The Scent of the Field--an essay by Andrew Berns
This recent publication by USC professor Andrew Berns, details his experience on a cattle ranch and how it changed his thinking about the Bible.
A few excerpts from Andrew Berns' non-fiction narrative show how life experiences can shape the way we interpret the bible, and look at the world.
"It turns out that the fields are helpful not only in clarifying abstruse talmudic debates, but also in explicating scripture. Not only were the rabbis of the Talmud “in the fields,” but the biblical patriarchs and matriarchs, Jacob, Isaac, Esau, and Rebecca, were, too. Their drama, and countless others like it, unfurled in a place where agricultural rhythms drove life. Most city dwellers in contemporary America are alienated from preindustrial ways. In order to live ecologically responsible lives we must make a concerted effort. Few of us experience, in any meaningful way, how proteins are converted from placid ruminants to our evening meals. Biblical patriarchs and modern ranchers alike are luckier: their lives of husbandry acquaint them with these processes in a visceral, immediate fashion. Our ancestors in the book of Genesis did not take the question of where their food came from — including how it was killed, transported, and prepared — for granted. We readers of Genesis need not take it for granted, either, for it provides a key that can unlock the inner sense of scripture."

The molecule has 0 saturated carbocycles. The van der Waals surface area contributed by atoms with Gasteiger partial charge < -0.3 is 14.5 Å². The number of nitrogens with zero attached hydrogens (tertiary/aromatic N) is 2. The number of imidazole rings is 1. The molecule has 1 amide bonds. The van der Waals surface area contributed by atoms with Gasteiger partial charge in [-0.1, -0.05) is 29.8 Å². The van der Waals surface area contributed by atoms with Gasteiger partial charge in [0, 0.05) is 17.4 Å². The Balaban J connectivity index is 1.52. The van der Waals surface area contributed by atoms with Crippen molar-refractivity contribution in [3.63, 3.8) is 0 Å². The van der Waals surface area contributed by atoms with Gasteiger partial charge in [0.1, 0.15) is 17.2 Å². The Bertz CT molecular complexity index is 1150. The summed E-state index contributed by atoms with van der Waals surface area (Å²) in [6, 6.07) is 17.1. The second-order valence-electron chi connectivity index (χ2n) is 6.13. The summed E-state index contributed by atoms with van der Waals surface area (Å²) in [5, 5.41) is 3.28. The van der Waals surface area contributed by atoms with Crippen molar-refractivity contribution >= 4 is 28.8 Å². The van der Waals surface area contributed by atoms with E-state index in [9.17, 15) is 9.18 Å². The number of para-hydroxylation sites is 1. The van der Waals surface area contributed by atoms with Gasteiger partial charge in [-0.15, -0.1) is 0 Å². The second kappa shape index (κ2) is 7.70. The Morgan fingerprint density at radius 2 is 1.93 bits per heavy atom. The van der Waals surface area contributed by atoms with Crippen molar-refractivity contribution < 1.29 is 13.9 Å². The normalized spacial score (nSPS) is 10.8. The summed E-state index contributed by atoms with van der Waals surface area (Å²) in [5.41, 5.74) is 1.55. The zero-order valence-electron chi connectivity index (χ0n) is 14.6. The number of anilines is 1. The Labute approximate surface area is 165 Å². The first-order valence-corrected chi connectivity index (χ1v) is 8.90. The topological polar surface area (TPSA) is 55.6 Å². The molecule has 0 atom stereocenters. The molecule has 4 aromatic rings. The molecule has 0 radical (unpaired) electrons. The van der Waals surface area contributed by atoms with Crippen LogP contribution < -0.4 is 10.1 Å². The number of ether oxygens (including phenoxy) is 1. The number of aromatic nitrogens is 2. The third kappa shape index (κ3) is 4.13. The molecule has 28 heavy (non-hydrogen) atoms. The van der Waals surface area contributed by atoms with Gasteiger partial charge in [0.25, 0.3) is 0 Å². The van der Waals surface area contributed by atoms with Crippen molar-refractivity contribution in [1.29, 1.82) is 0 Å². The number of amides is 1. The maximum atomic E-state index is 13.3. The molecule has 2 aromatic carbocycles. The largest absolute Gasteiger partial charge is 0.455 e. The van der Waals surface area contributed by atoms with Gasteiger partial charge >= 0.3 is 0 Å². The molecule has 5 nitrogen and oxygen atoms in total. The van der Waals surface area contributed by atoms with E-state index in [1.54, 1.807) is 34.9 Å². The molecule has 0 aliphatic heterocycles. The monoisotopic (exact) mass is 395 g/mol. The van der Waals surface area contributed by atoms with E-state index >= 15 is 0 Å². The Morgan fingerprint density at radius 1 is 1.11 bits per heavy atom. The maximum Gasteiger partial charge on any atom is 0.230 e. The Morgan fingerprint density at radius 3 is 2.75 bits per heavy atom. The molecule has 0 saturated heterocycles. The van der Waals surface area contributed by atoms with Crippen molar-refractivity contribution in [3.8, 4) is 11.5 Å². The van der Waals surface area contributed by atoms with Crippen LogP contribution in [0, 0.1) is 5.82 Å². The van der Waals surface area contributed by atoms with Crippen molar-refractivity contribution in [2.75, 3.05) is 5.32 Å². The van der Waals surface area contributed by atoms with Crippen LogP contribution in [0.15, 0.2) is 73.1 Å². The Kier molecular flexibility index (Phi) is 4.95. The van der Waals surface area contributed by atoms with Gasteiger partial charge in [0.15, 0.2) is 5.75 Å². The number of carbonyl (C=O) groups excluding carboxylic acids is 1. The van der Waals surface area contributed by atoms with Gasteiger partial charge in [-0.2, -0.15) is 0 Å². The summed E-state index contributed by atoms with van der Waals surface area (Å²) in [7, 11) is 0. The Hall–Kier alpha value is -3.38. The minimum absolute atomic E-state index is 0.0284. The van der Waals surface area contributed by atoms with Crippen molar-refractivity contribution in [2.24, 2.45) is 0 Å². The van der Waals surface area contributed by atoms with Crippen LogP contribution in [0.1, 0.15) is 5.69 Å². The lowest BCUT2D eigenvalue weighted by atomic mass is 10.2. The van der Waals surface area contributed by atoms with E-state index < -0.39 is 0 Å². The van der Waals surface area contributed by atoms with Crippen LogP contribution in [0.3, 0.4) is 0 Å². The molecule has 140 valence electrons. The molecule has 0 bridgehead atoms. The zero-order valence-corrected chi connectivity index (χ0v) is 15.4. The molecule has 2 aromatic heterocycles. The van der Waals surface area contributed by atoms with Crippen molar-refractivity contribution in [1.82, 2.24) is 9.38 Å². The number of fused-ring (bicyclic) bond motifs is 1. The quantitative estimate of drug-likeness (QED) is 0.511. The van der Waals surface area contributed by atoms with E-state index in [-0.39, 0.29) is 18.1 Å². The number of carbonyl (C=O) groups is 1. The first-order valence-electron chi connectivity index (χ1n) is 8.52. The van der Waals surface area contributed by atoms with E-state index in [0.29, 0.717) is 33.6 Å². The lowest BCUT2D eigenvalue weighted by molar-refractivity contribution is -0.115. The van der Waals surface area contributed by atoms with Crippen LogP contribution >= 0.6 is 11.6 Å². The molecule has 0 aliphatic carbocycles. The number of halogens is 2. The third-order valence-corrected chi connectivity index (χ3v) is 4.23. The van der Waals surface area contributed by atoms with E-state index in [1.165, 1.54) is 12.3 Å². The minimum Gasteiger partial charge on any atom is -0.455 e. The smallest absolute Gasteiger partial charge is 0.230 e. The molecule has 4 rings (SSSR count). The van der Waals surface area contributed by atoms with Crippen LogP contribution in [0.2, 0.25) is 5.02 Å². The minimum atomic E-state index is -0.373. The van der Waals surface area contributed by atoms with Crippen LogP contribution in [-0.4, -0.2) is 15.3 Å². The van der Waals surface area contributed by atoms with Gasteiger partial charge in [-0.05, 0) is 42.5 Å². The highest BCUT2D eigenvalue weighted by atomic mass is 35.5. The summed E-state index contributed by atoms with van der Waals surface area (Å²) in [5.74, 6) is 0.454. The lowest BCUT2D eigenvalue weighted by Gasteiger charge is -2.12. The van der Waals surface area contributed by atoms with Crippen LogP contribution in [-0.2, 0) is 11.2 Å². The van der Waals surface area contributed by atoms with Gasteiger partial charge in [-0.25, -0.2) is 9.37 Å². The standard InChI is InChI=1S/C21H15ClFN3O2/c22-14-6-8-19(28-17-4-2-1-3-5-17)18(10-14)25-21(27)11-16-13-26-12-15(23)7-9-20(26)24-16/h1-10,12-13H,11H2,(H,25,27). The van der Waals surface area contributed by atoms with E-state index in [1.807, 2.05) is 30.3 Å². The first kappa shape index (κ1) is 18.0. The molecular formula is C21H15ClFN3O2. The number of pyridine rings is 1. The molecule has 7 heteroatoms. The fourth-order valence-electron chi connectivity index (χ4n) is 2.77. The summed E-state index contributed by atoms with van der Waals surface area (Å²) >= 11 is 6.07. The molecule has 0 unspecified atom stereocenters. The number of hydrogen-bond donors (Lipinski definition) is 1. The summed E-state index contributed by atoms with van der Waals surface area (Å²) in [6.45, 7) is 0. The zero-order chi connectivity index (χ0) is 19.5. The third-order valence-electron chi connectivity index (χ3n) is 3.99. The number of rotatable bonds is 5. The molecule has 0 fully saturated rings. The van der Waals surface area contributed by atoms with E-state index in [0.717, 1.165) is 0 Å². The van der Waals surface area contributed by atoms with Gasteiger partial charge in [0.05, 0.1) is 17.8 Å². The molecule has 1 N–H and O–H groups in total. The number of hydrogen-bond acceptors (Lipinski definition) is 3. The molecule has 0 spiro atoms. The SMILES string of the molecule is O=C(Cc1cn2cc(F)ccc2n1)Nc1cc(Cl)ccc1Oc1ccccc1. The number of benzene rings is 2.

Full text of this narrative can be found at this link and is attached as a pdf file.Andrew Berns--The Scent of the Field